Types of Trademarks: Which is the Best?

May 21, 2021

Types of Trademarks

When it comes to trademarks, there are many types but some enjoy more protection than others. However, the best trademarks are those that are memorable and distinctive.

The best trademarks excel because they make brands stronger, more effective, and protect them from imposters.

During the trademark decision stage, you need to stay away from weak trademarks that only describe the various aspects of goods and services or those that legally cannot be protected.

Therefore, in this article, I’ll take you through the various types of trademarks that are available and why you need to check out the various types of trademarks before you commit.

For the sake of those who don’t know much about trademarks and what they do, let’s start from the beginning.

What is a Trademark?

A trademark is a word, phrase, symbol, design, or combination of all of the above whose purpose is to identify and distinguish the source of goods or services from one brand to another.

It is an exclusive right to use your logo or name as you please. What this means is that you’re the only entity allowed to use the mark.

If you fail to trademark your brand, you’re indirectly permitting third parties to go ahead and use it and there is nothing you can do to make them stop.

Only one entity is allowed to use a trademark.

So, if another entity trademarks your brand before you, they’ll have exclusive rights to use the mark nationally and you’ll have no other option but to rebrand or challenge them in court, which is a lengthy and expensive process.

With that said, let’s look at the 5 types of trademarks in order of best to worst:

  • Coined Term Trademark
  • Arbitrary Trademark
  • Suggestive Trademark
  • Descriptive Trademark
  • Generic Trademark

Let’s begin.

Coined Term Trademark

As far as trademarks go, a coined term, meaning a term that has no dictionary meaning is going to be the best kind of trademark and will be afforded the broadest scope of protection. Trademarks and their rights are largely based on distinctiveness, and coined terms offer the most distinctiveness. Your trademark, your brand must set you apart from your competitors, using a coined term is the best way to do so.

Xerox®, Kodak®, and Google® are strong examples of Coined Term trademarks.

Arbitrary Trademark

These are marks that have dictionary meaning; however, the meaning isn’t related to the service or product being branded.

Examples of such arbitrary trademarks are Amazon® and Apple®; both of which are in the dictionary but have no relevance to internet stores and computers.

These types of trademarks are also considered to be distinctive and enjoy the most protection against infringements by the courts and Trademarks Offices.

Suggestive Trademarks

These types of trademarks focus on the suggestive nature of the product that you want to brand without describing it. In essence, a suggestive mark gives you a hint of how relevant the product is without describing it.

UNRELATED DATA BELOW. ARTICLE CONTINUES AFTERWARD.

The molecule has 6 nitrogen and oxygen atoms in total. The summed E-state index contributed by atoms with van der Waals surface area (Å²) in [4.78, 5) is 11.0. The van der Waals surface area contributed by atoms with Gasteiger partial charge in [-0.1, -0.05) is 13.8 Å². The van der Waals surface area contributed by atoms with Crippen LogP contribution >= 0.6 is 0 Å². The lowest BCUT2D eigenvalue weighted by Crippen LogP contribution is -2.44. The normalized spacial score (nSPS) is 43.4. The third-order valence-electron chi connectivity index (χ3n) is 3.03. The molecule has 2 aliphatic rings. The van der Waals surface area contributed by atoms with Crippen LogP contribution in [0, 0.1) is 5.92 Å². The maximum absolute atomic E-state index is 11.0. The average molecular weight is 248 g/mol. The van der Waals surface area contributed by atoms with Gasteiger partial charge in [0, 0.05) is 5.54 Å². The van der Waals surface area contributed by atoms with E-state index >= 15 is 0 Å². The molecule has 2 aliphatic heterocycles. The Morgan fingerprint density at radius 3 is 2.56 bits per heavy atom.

Examples of such marks are Airbus®, Greyhound®, Netflix®, and Jaguar®.

Airbus® is a suggestive representation of airplanes, Netflix® represents streaming services, Greyhound® represents a bus line while Jaguar® is a suggestive representation of fast cars.

Descriptive Trademark

These types of trademarks describe the product or its component, quality, feature, purpose, function, or characteristics that you want to brand.

Descriptive trademarks are fit for trademark protection if you as the business owner can show proof that your audience recognizes your brand and can identify with you.

Examples of descriptive marks that are fit for purpose are Holiday Inn which represents hotel services and Sharp for television sets.

While potentially registerable, Descriptive Marks are not great marks.

Generic Trademark

Generic trademarks don’t usually qualify as a trademark unless it comprises of more specific details. A good example of a generic mark is smartphones, ice cream shops, dog food, social network, and much more.

For instance, when you look at the mark “the ice cream shop”, you’ll see that it is too generic to file for trademark protection. If you file such a phrase for protection, you’ll be indirectly restricting all other businesses that sell ice cream which is why your application will be rejected.

Therefore, you need to ensure that you stay away from generic words that cannot offer trademark protection because they can’t protect you legally.

Why do I need to know the types of trademarks?

Before you file your trademark protection, you must understand the various types and the protection that they offer because if your symbol, word, logo, or phrase is too generic, it may not qualify for legal protection.

Don’t forget that a trademark enables customers to identify your goods or services with ease so there is trademark uniqueness.

It will interest you to know that before trademark regulations gained popularity, there was a lot of confusion and commotion in the marketplace. Consumers could hardly recognize the main provider of goods or services, therefore, making it hard to have loyal customers.

Here’s the deal.

How to choose the best type of trademark for you?

Before filing for your trademark application, make sure you understand the various categories of trademark protection to enable you to choose one that best suits your business.

If you’re not sure of what category is best for you, you can contact the experienced professionals at Trademark Depot (TMD) for a free trademark analysis.

Conclusion

Are you ready to file your trademark application? If yes, you can leverage the expertise of renowned professionals at Trademark Depot (TMD) so that the Trademarks Office doesn’t reject your application.

 

Written by

Jamie Bashtanyk

CEO/Trademark Agent

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